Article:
So why would Bolt never run a mile?  Simply because it would not benefit him.  His game is all about those fast-twitch muscles involved in short-distance racing – his strength.  Usain Bolt has stuck to his strengths, not deviating away from what he does best, and the results have paid off in spades.

As handicappers we are often tempted to tackle challenges where we do not excel.  Of course there is nothing wrong with trying to improve your overall game, but too often players can get sucked into playing races, tracks or wager types, e.g. Pick 6s, where they simply are out of their element.  It’s hard enough to beat this game without making wagers with a low probability of success.  Review your recent wagering actions and determine if the Usain Bolt lesson applies to you.  I bet for many reading this, that it does.

https://youtu.be/93dC0o2aHto

 

Handicapping Tip of the Day #33 – Horse Racing’s Biggest Drop

Handicapping tips from agameofskill.com

Dropping in class? Are you sure? There are many ways to try and determine if a horse is dropping in class. There is one way, in a given set of every day circumstances, to determine a class drop. And, make no mistake about it. It is the biggest drop in racing. Years ago one of my mentors told me to do one thing first when look at maiden claiming races. Find any horse that is dropping out of maiden special weights into a maiden claimer race.

Few horses that win stakes races or multiple allowance races begin their careers by winning their first race in a maiden claimer. Horses that run for the bigger money later on usually start where the purses are higher and that is not in the maiden claiming ranks. The most inviting class dropper is the one that ran in maiden special weights a few times, showed some talent such as some early speed or the ability to stay in contention, but now drops down for some class relief.   The maiden special weights to maiden claiming move is the most potent class drop in horse racing.   It is one of the easiest ways to find a way, sometimes at remarkably good prices.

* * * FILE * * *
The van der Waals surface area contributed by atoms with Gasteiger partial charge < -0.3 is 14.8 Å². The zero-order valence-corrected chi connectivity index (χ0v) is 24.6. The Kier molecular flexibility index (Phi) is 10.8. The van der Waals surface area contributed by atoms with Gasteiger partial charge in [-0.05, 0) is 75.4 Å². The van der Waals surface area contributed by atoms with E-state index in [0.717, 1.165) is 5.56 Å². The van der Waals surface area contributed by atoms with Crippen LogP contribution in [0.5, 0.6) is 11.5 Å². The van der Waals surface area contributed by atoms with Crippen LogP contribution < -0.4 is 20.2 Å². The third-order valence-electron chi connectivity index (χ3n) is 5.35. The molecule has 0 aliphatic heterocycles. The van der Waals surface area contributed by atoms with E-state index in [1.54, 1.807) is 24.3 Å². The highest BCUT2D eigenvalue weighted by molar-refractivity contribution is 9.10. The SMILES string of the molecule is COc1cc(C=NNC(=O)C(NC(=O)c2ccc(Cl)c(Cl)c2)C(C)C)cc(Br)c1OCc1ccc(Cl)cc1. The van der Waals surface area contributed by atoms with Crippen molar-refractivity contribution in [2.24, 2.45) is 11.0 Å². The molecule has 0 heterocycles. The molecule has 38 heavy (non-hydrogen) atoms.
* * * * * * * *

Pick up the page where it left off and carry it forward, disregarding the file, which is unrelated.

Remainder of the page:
Handicapping Tip of the Day #32 – Just Like Baseball

Baseball and bat_promo_smaller by Art Parker

In baseball one is considered a good hitter with a .300 plus average, which means hitting safely in on or about 1/3 of the player’s official at bats. In horse racing we know, since it has been true for years and years, that the favorite wins about 1/3 of the races. But what about the horseplayer? Every player should strive to maintain a high average and a 1/3 strike rate with winners is actually good. Therefore it gets down to price odds. If you can select winners at about a 1/3 clip and you do not always bet the favorites then you have a chance at making money. Just like good hitters in baseball, the favorites fail 2/3 of the time and that should tell you that playing favorites is not a winning proposition.

Handicapping Tip of the Day #31 – Pretenders and contenders